Next summit could make or break euro zone

European leaders have slogged through about 20 summits since the debt crisis started two years ago. The next summit, on Wednesday, looms as the day that could break the euro zone if it, like the previous ones, proves to be a failure.

After a meeting in Brussels on Sunday, the leaders vowed to meet the self-imposed Wednesday deadline to unveil a giant financial package aimed to snuff out the debt crisis. But they gave little hint of a breakthrough as speculation of a stalemate between Germany and France, the euro zone’s paymasters, persisted.

Germany backs Merkel on bailout

Time is not on their side. Any suggestion that the leaders have come up short on crisis-fighting measures threatens to inflict severe pain on anxious stock and bond markets. Elsa Lignos, currency strategist in London for RBC Capital Markets, said the longer the crisis drags on, “the more damaging it becomes.”

French President Nicolas Sarkozy was more blunt. He was severely disappointed last week to learn that German Chancellor Angela Merkel would not be able to make a decision on the bailout fund by Sunday. “If we don’t reach a decision now, we’re dead,” he said at the time, according to a weekend report in Der Spiegel, Germany’s biggest newsmagazine.

Mr. Sarkozy continued to vent his frustration in Brussels on Sunday, this time singling out British Prime Minister David Cameron, who has been heaping pressure on France and Germany to fix the debt crisis before it hammers the already reeling British economy. “You have lost a good opportunity to shut up,” he told Mr. Cameron, according to several British reports. “We are sick of you criticizing us and telling us what to do. You say you hate the euro and now you want to interfere in our meetings.”

At a press conference on Sunday afternoon, European Council president Herman Van Rompuy played down the differences between Germany and France while providing no new information about whether, or how, the two countries plan to overcome their differences on the ideal size and function of the European bailout fund.

The fund, known as the European Financial Stability Facility, is touted as the prime weapon in the crisis-fighting arsenal. It now has access to €440-billion ($614-billion) in funds, but many economists and world leaders think it should come equipped with “shock and awe” firepower of perhaps €2-trillion ($2.8-trillion) to prevent the crisis from infecting the largest European countries and plunging the Western world back into recession.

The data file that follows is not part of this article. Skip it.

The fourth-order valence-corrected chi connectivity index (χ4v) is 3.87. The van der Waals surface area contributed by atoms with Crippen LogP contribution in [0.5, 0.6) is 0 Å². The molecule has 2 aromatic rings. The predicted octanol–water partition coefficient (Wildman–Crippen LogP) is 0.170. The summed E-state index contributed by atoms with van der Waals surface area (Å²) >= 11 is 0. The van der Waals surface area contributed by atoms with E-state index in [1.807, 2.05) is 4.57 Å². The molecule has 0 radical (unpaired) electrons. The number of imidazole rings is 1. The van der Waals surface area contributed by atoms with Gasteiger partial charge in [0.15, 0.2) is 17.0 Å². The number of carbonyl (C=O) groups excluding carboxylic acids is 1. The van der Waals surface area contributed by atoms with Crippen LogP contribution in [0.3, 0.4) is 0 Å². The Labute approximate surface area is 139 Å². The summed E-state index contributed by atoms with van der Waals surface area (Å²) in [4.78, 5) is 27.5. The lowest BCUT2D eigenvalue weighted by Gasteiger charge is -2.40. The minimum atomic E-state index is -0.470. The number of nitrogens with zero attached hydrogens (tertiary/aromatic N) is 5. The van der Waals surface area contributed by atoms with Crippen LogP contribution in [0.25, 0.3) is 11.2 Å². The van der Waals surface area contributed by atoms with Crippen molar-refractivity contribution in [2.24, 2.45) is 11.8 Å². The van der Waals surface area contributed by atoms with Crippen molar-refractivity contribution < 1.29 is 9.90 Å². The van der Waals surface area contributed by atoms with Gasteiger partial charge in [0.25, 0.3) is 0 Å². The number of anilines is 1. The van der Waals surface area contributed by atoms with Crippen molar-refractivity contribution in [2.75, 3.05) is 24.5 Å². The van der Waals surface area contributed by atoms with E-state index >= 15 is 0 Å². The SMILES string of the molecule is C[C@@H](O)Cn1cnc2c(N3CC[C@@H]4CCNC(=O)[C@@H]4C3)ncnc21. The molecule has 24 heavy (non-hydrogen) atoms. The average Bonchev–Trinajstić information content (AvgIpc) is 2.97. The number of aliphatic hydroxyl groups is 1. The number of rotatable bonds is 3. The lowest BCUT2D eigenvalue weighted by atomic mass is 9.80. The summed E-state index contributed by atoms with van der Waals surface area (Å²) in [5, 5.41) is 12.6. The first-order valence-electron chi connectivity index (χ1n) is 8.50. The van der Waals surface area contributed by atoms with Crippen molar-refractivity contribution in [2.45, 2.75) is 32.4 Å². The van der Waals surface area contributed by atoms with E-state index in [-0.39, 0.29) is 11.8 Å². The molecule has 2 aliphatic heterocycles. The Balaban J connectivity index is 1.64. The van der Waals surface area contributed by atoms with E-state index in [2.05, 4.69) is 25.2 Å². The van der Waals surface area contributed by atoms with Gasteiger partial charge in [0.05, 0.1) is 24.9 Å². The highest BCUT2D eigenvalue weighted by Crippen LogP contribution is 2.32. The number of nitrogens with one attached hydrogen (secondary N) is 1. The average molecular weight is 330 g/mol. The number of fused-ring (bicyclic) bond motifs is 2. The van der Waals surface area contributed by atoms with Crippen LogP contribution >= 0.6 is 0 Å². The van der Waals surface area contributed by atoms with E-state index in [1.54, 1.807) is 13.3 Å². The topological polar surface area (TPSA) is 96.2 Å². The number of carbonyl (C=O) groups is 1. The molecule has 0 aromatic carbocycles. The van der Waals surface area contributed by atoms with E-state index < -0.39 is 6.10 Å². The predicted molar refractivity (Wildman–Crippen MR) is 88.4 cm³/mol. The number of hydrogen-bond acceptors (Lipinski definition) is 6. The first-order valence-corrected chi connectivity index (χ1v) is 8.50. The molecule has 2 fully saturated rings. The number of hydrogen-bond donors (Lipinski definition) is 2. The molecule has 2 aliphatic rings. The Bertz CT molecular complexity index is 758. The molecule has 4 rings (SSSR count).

“We are confident that we will get an agreement on Wednesday,” Mr. Van Rompuy said. “We are working in a spirit of compromise, in a spirit of having an ambitious package to reassure the rest of the world of our determination to safeguard the financial stability of the euro zone … I saw a French President and a German Chancellor determined to work together.”

Mr. Van Rompuy confirmed that one of those countries – Italy – came under extreme pressure Sunday to clean up its financial act for fear that the euro zone’s third-largest economy would be too big to bail out if it, like Greece, were unable to roll over its debt.

He said that meetings were held with Italian Prime Minister Silvio Berlusconi, who has been accused of paying scant attention to the debt crisis until recently, when his government pushed through an austerity program that aims to eliminate the budget deficit by 2014. “Clearly we are calling for a major effort to be made by the Italian authorities and I believe that they are willing to do that,” Mr. Van Rompuy said.

Wednesday’s summit has no fewer than four ambitious goals. The first is to give the EFSF more firepower and flexibility. The second is to convince banks that own distressed Greek sovereign bonds to take a 50 per cent reduction, or “haircut,” on those holdings, up from the initial goal of a 21 per cent reduction, so that Greece’s crushing debt load can come down significantly.

The third is boosting the capital of the European banks that will suffer damage when they write down their sovereign debt holdings (this effort, including the total amount required – about €100-billion or $140-billion – has been largely agreed). Finally, the euro zone countries are to outline a tentative plan for fiscal integration, a process that could take many years.

Determining the size and the role of the EFSF has emerged as the potential deal buster. France favours using the European Central Bank to backstop the EFSF. Germany opposes the French proposal because it fears the ECB is being pulled too far away from its primary role as an inflation fighter. Instead, Germany has proposed that the EFSF be used to insure the potential losses of new bonds sold by debt-choked countries such as Italy and Spain.

Economists suspect that Germany, the euro zone’s biggest and wealthiest economy, will get its way even though the insurance model has obvious flaws. Gilles Moec, economist in London with Deutsche Bank, said using the EFSF as an insurer would create two-tier market – the insured debt and the “negatively impacted” uninsured debt.

At the end of the Sunday meetings, Jose Manuel Barroso, president of the European Commission, reiterated Mr. Van Rompuy’s earlier message that the crucial next meeting will not be a disappointment. “I’m sure that progress can be made by Wednesday.”


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